Southern California Genealogical Society

Back to Basics - Libraries: Pure Gold!
By Barbara McKinlay

To genealogists, libraries the world over represent the pot of gold at the end of the rainbow. Large and small, they house special collections and reference materials that help all of us find the elusive information we are seeking. And, more than that, they are manned by librarians who are hooked on helping people find the material they are seeking.

Start with your local library. It houses encyclopedias, atlases and other general reference material. It probably also has city directories, microfilm of local newspapers and probably a collection of local history. Also, it usually has a copy of the “American Library Directory,” which has a listing of libraries across the country showing their names and addresses and any special collections they may have. This directory provides invaluable help to the genealogist trying to locate information in a specific area.

Through your local library, you can also use interlibrary loans. People seem to shy away from using this wonderful resource. It is quite inexpensive, and allows you to use a book that is housed many miles away. Several books I have borrowed have come from libraries in Scotland. I have also gotten books from the Sutro Library in San Francisco (a genealogy library), and other libraries where a specific book has been located. If you have seen a reference to a book and have been unable to find it, don’t hesitate to use this wonderful tool.

University and college libraries also have wonderful sources of help. Most of them welcome the use of their libraries, but will not check out books to you unless you are a student or alumnus. These are especially likely to have excellent reference material. Often “The National Union Catalogue of Manuscripts” is available in a collegiate library. This is a many-volume set that lists manuscripts housed in libraries across the United States. Don’t forget, often a family history is printed only as a manuscript and given to a very limited number of libraries.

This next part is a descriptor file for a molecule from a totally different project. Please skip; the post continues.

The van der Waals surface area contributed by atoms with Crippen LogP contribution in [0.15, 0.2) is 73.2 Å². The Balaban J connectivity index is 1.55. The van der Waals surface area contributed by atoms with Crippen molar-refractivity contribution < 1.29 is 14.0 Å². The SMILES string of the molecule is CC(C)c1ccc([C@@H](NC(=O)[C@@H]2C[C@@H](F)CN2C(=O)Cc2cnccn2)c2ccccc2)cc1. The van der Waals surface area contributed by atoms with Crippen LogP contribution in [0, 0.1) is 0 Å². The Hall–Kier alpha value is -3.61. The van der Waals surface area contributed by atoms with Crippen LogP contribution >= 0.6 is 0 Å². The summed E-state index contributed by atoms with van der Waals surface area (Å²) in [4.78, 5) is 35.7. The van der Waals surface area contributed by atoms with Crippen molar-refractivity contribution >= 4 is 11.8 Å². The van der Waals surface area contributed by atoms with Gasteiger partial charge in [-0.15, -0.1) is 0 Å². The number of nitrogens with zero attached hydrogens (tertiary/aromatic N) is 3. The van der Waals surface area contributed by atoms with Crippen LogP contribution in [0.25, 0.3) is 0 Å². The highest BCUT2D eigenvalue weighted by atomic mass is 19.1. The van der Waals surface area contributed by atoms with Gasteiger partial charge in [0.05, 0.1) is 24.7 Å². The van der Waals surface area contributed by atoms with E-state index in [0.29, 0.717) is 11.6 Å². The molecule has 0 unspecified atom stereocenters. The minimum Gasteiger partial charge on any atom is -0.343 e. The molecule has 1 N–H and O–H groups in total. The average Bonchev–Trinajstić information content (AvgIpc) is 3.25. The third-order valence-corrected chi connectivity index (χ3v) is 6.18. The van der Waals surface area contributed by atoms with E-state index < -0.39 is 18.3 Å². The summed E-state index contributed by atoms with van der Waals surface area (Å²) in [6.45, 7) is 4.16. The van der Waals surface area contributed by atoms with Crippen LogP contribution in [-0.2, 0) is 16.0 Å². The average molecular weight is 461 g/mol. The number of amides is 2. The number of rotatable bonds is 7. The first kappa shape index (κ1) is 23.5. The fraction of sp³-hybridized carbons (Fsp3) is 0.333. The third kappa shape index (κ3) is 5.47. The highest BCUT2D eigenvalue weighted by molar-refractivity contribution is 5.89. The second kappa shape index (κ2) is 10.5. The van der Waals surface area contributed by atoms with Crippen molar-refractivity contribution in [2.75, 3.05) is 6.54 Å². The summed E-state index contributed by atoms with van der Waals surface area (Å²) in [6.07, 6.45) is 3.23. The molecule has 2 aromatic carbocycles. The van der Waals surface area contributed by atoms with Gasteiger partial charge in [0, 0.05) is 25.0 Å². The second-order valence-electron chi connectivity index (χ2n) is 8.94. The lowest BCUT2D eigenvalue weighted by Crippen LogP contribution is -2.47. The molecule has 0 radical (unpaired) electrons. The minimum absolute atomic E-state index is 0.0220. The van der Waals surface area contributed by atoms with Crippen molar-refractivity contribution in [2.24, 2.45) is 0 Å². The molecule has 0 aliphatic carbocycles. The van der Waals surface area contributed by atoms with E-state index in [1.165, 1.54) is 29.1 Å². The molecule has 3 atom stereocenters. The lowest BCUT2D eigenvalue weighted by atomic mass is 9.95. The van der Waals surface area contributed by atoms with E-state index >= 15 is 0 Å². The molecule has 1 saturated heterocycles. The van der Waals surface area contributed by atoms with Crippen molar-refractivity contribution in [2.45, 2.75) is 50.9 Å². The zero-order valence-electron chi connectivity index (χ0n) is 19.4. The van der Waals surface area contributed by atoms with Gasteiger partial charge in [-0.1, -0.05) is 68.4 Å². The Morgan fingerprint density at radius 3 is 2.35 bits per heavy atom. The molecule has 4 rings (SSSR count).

And, remember, too, that in the past, most of the colleges and universities were aligned with a church. Often valuable church records and histories can be found in their collections, be they Quaker, Baptist, Congregational, etc.

I have written to many libraries asking for information. Because many of them have a limited staff, it often takes a while before I get an answer. But, with a self-addressed, stamped envelope enclosed, and a clear indication of what I am looking for, I am nearly always rewarded with information that I could not have gotten without going there myself. For instance, knowing that Calvin Thomas Doss had died in 1912, I wrote to the Summers County Library in Hinton, West Virginia, and asked if they could help in locating the exact date. Two copies of newspaper articles arrived in my mailbox indicating that the exact date was Oct. 20, and adding facts that I did not have.

The letter you send makes a great deal of difference in the kind of answer you get. The librarian has to know what you are looking for, he or she needs to have a time frame and needs to know about any information you may already have.

Librarians also need to know that you deeply appreciate their help. Most libraries need money, and if you can send a donation, I am sure it will be appreciated ... along with your big “Thank you!”

A word about the Internet. It also provides excellent information, but it cannot replace the resources of a good library. Used together, genealogical information is at your fingertips.

© Barbara McKinlay, Used with permission.

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